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The origins of the Soil Survey in California trace back beyond the first Soil Surveys of the U.S. Bureau of Soils to the founding of the study of Soil Science itself. California’s Eugene Hilgard at the University of California at Berkeley was a pioneer in many areas of Soil Science, and is referred to as the cofounder of Soil Science by Hans Jenny and others; he also developed an original vision for Soil Surveys in California.
Just 25 years after the founding of the State of California in 1850, President Gilman of the newly established University of California at Berkeley invited Dr. Eugene W. Hilgard to Berkeley to lecture in 1874, and Hilgard was subsequently established as a professor of Agriculture and Botany in the spring of 1875. (HJ p.24, Hilgard Biographical notes.) Hilgard had an established national reputation as a geologist and soil chemist by the time he joined the agriculture department at UC Berkeley.
Dr. Hilgard was born in Germany in 1833; his family immigrated to America in 1835 and settled in Belleville, Illinois. The senior Hilgard, a lawyer, decided not to practice in America considering legal concerns in America as unsuited to him. As he had acquired some wealth, purchase was made of a 134 acre farm just outside Belleville where he taught his nine children at home, considering the public schools too primitive. (HJ p. 107.) Formal education came in 1849 at the age of 16, first in Zurich Switzerland to study geology, and then on to Germany to pursue a Ph. D. in Chemistry that was awarded to him in 1853, when just 20 years of age. In 1855, Hilgard’s family returned to Germany with several of his sisters, while three brothers remained in America including Eugene, who decided that he liked the freedom in America and the opportunities available to him.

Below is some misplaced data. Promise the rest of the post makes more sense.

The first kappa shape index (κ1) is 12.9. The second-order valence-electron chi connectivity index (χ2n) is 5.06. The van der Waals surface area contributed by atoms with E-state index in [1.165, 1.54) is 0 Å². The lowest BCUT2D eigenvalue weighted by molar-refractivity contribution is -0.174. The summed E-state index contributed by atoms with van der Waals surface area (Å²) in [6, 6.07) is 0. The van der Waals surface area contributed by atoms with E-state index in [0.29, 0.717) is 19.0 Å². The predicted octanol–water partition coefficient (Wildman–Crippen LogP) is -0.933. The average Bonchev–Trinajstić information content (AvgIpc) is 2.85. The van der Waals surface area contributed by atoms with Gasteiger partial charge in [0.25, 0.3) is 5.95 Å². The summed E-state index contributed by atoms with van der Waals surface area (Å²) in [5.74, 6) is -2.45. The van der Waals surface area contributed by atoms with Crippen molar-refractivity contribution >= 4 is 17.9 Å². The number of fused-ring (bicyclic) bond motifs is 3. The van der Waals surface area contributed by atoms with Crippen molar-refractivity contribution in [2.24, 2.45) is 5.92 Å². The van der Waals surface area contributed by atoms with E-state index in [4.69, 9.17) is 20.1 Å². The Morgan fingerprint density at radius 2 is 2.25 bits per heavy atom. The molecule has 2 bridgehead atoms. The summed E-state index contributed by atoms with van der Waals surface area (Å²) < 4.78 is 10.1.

Hilgard became State Geologist in Oxford, Mississippi and Professor of Chemistry and Agricultural Chemistry in 1855. He would remain here 18 years and establish a reputation for soil chemistry and the new processes of soil chemical analysis. He later drew on his knowledge and experience in Mississippi when he assisted with the Census of 1880 by providing a generalized soil map of the cotton growing regions of Mississippi, Louisiana and California. (HJ p.28.)
Upon Hilgard’s arrival to the dirt streets and wooden sidewalks of 1870’s Berkeley, a long way from the development of Europe and the East, he immediately undertook to establish an agricultural experiment station for California. One of his first studies was the clayey adobe soils of California, conducting physical and chemical analyses and trials of amendments to reduce the difficulties of farming these soils. Farmers from around the state sent soil samples to Hilgard for analysis and recommendations of how to overcome difficulties farming the soils.
The Census Project of 1880 was an unusual out of state project for Hilgard to be involved in due to the distance from Berkeley to the main cotton growing regions of the south. But Hilgard was enticed into the project with a large sum of money to carry out the project, and he employed former associates from his days in Mississippi that were knowledgeable of the south. The first Soil Survey map produced in California depicts the agricultural soil regions of the state. Hilgard speculated that California’s central valley would be good for growing cotton. Soils were described morphologically with surface and subsoil layers in Hilgard’s soil descriptions. Vegetation was used along with geology and landforms to produce soil maps of agricultural regions, subordinates and soil varieties as Hilgard called them. Hilgard focused on virgin soil plant cover in relation to the soils as the key to unlock the secrets of potential agricultural production.